She paints on panels, at some times allowing the wood simply to assert its grain while at others covering it with oil paint and, ultimately, buckled and pooled wax. Incisions and collaged elements further complicate Tremain’s arrangements of rectangles and, when taken together with washes of color, drips and stains, the surfaces appear much more luxuriant than severe.

The five pieces on view have a chromatic sweetness that gives itself all at once, whereas the geometrics and layers of painting operate in more protracted time frames. The multiple rates at which elements of each painting reveal themselves to the viewer are, in fact, essential to maintaining interest, as the syntax of all the pieces is familiar from early modern painting.

The motley nature of Smith’s paintings keeps them from achieving the rarefied atmosphere of works by the artist who she says has most inspired her, Agnes Martin. Certainly, there is no single way toward spirituality, though. Because Smith’s is in color and surface so seductive, it appears more tied to the earth than a world of inner purity.”  -Alan Atner, Chicago Tribune, April 2006

“Tremain Smith’s gritty wax-sealed abstractions, brimming with striations and stratifications, pretty much efface all but the merest, most tantalizing traces of any sort of imagery or mark-making. Rather, passages of oil paint stew in their own juices, prevented from boiling over only by a strict Mondrianesque organization of elements.”  -Peter Frank, LA Weekly, October 2005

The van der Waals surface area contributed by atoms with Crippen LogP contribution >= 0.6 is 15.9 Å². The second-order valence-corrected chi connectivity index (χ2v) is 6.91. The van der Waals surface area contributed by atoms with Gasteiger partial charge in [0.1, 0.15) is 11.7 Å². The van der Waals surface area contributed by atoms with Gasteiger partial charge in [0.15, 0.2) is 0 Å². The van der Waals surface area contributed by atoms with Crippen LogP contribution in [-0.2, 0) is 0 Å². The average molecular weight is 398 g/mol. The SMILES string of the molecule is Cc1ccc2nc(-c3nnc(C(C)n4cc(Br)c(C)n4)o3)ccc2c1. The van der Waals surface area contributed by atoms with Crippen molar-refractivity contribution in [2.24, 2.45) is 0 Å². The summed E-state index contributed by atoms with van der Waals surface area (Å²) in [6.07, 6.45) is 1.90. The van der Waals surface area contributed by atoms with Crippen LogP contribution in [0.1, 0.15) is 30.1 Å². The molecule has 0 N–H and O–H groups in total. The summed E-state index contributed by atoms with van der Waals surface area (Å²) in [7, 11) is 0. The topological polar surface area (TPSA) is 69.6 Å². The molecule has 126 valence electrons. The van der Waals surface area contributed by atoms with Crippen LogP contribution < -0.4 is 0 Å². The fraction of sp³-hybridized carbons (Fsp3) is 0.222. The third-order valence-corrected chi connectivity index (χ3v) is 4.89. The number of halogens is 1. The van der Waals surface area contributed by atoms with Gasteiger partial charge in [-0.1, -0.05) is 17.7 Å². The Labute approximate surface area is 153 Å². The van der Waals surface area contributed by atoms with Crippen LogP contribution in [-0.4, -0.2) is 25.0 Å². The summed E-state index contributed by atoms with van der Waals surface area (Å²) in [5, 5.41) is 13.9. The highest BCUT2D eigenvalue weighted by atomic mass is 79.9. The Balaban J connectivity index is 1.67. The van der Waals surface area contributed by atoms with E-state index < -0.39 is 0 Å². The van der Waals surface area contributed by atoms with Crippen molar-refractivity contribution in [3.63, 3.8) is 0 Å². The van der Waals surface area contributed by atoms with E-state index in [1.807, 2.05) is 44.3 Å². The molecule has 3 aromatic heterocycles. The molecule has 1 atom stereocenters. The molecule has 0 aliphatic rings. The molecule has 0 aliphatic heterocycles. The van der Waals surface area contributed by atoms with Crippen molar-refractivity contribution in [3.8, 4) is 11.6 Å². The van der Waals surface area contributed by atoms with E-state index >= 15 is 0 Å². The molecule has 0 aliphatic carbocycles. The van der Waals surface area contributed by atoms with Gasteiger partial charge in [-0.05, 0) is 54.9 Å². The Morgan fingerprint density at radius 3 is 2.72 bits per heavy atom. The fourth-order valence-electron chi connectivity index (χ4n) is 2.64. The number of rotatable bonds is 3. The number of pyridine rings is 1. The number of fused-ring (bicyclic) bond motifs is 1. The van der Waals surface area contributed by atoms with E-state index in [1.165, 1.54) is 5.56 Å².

“Tremain Smith concerns herself with surface, as she has challenged herself to work with encaustic or wax mixed with her pigments and collage on panels. In addition to surface, we are confronted with scale in her work. She nicely balances color and light in her compositions. The paintings are comforting in that they induce a sense of nostalgia in viewers for what is past. There are no specific references, and it is almost the subliminal comfort of a barn door, a porch floor, or an old textile.

The only narrative aspect of these paintings is what we invent as the experience of the artist producing the work we are viewing. The surface is visceral in a way that has us thinking about what the surface might be, however, not really knowing. It is as if the past is indistinct, and so our recollection of the colors or textures is suspended. We do not need to touch the work. It is enough that we acknowledge that the materials have witnessed a process that brought them to what we see. It is the comfort we have in looking at what is old and worn. The event has passed. The blood has dried. The skin has shriveled. Experience conceals and hides many things. These works do that. ”  -Mark Ormond, Pelican Press, June 2005

“Tremain Smith’s beeswax paintings were perhaps the most labor-intensive of the bunch. They are also some of the most complex visually. Their thick, semi-transparent gloss permits views above, below and through the surface onto patterns, some of them circular, scratched on earth-colored backgrounds. Like Calder, Smith wants to (and does) convey an almost spiritual transcendence, something far beyond the obvious.”  –Zachary Lewis, The Patriot News, July 2004

“Tremain Smith’s work is multiple thin layers of wax built up to a rich glowing intensity…The richly worked surface of textures and colors reflect an earthy, sensual topography.”

“The subtly pigmented layers achieve a glowing inner richness.”  –Ellen Slupe, Art Matters, February 2003 & September 2003

“As a master of the ancient process known as encaustic painting, Smith imbues her work with a mysterious quality that pulls in the eye and surprises it… Smith’s art comes alive with nostalgia and curiosity under the milky textured layers.”  –Susan Lindt, Intelligencer Journal, September 2002